write_bits out ~nbits:8 ch;
  write_to_binary serialize filename text

The implementation above has a couple of interesting aspects. First, it treats a string as an array of characters that it converts to integers (int_of_char text.[i]). Second, it writes those integers as bits (i.e., 8-bit sequence) into the output file out (write_bits out ~nbits:8 ch). Since OCaml uses 32 bits to represent integers, such a truncation to 8 bits could be unsafe, but we know that our integers are converted from char and hence range at 0-255.

The resulting file thus contains a sequence of bytes precisely encoding the string.

Reading is done similarly:

let read_string_from_binary filename =
  let deserialize input =
    let buffer = Buffer.create 1 in
       while true do
         let bits = read_bits input 8 in
         let ch = char_of_int bits in
         Buffer.add_char buffer ch
     with BatInnerIO.No_more_input -> ());
    Buffer.contents buffer
  read_from_binary deserialize filename

For an arbitrary file, we don’t know what is the length of the string it has. Therefore, we just keep adding byte-encoded characters to a buffer in a while true loop, until we hit the end of the file (each invocation of read_bits advances our reading “position” in the file, ultimately reaching the end). Once it happens an exception BatInnerIO.No_more_input is raised, which we can catch and return the result accumulated in the buffer.

We can also test that our serialization is implemented correctly:

let string_serialization_test s =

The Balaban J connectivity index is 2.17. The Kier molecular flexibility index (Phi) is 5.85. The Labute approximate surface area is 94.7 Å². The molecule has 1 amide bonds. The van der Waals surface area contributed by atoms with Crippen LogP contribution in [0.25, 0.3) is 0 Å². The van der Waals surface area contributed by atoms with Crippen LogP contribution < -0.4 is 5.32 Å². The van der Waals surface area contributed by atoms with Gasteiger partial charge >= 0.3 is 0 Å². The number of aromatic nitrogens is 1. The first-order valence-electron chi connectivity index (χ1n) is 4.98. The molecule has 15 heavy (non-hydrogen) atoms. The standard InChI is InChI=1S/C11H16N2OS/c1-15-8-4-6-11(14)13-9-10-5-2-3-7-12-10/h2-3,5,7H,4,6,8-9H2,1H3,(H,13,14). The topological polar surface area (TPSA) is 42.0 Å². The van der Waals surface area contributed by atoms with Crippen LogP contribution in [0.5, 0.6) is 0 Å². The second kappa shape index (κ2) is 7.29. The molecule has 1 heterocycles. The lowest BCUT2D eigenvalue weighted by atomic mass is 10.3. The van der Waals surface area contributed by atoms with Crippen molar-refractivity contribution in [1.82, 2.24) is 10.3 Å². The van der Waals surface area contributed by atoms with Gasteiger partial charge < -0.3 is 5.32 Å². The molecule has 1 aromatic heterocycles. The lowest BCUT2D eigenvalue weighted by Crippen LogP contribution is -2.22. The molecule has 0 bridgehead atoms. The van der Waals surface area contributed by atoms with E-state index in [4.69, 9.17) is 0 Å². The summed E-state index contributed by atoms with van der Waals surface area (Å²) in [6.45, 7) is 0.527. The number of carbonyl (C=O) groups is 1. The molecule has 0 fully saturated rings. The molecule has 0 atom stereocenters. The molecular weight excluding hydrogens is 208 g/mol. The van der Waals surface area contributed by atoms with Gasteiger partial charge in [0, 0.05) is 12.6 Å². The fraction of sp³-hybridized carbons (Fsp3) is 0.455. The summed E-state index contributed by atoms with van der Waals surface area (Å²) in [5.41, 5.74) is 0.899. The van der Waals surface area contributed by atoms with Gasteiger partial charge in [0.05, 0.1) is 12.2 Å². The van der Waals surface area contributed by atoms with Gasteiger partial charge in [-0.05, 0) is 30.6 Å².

let filename = "text.tmp" in
  write_string_to_binary filename s;
  let s' = read_string_from_binary filename in
  Sys.remove filename;
  s = s'

let abracadabra = "ABRACADABRA!"

let%test _ = string_serialization_test abracadabra

For more impressive testing, let us read a large text file (Leo Tolstoy’s “War and Peace”) and make a copy of it, testing the validity of our copying mechanism:

let string_file_serialization_test source_file =
  let s = read_file_to_single_string source_file in
  string_serialization_test s

(* Get the file path *)
let find_file fname =
  Printf.sprintf "%s/%s" (Sys.getcwd ()) fname

let%test _ =
  let f = (find_file "../../../resources/war-and-peace.txt") in
  string_file_serialization_test f

Notice that the function find_file returns the absolute path of a file located by starting at the running directory of the executable (which is different in the cases when we run utop and when we run tests - feel frree to check it). Here, we have tailored the path so it would work correctly with inline tests.

11.2.3. Compressing DNA Sequences

There is no gain in reading strings in binary, as we use the same format for representing them as plain OCaml.